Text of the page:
Economic Sophisms/184

<pagequality level="3" user="Zoeannl" />style="background: #ececec; text-align: left; padding-left: 0.5em; font-weight: bold;" class="table-rh"Template:Hwe that all which an individual steals from the musses is a general gain. Perpetual motion, the philosopher's stone, the quadrature of the circle, are antiquated problems; but the theory of progress by plunder is still held in honour. A priori, we should have thought that, of all imaginable puerilities, it was the least likely to survive.

Some people will say. You are partisans, then, of the laissez passer?— economists of the school of Smith and Say? You do not desire the organization of labour. Yes, gentlemen, organize labour as much as you choose, but have the goodness not to organize theft.

Another, and a more numerous, set keep repeating, premiums, tariffs, all that has been exaggerated. We should use them without abusing them. A judicious liberty, combined with a moderate protection, that is what discreet and practical men desire. Let us steer clear of fixed principles and inflexible rules.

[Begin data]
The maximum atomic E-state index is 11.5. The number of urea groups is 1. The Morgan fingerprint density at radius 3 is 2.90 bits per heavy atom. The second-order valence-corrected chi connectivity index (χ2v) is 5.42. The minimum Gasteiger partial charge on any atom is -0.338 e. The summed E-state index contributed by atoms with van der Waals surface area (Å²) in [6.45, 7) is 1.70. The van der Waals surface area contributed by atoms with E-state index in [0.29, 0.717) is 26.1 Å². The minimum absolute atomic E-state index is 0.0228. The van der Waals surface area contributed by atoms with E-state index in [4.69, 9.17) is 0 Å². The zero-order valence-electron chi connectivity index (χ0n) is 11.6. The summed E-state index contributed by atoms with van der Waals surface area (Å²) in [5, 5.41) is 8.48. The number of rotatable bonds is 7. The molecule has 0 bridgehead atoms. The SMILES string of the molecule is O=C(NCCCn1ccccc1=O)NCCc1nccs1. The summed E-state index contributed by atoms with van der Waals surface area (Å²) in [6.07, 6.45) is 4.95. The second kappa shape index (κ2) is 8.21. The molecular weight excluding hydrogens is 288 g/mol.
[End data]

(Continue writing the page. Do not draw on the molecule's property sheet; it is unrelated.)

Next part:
This is precisely what the traveller tells us takes place in the kingdom of A. "Highway robbery," say the sages, "is neither good nor bad in itself; that depends upon circumstances. All we are concerned with is to weigh things, and see our functionaries well paid for the work of weighing. It may be that we have given too great latitude to pillage; perhaps we have not given enough. Let us examine and balance the accounts of each man employed in the work of pillage. To those who do not earn enough, let us assign a larger portion of the road. To those who gain too much, we must limit the days or months of pillage."

Those who talk in this way gain a great reputation for moderation, prudence, and good sense. They never aspire to the highest offices in the state.

Those who say, Repress all injustice, whether on a greater or a smaller scale, suffer no dishonesty, to however small an extent, are marked down for ideologues, idle dreamers, who keep repeating over and over again the same thing. The people, moreover, find their arguments too clear, and why should they be expected to believe what is so easily understood?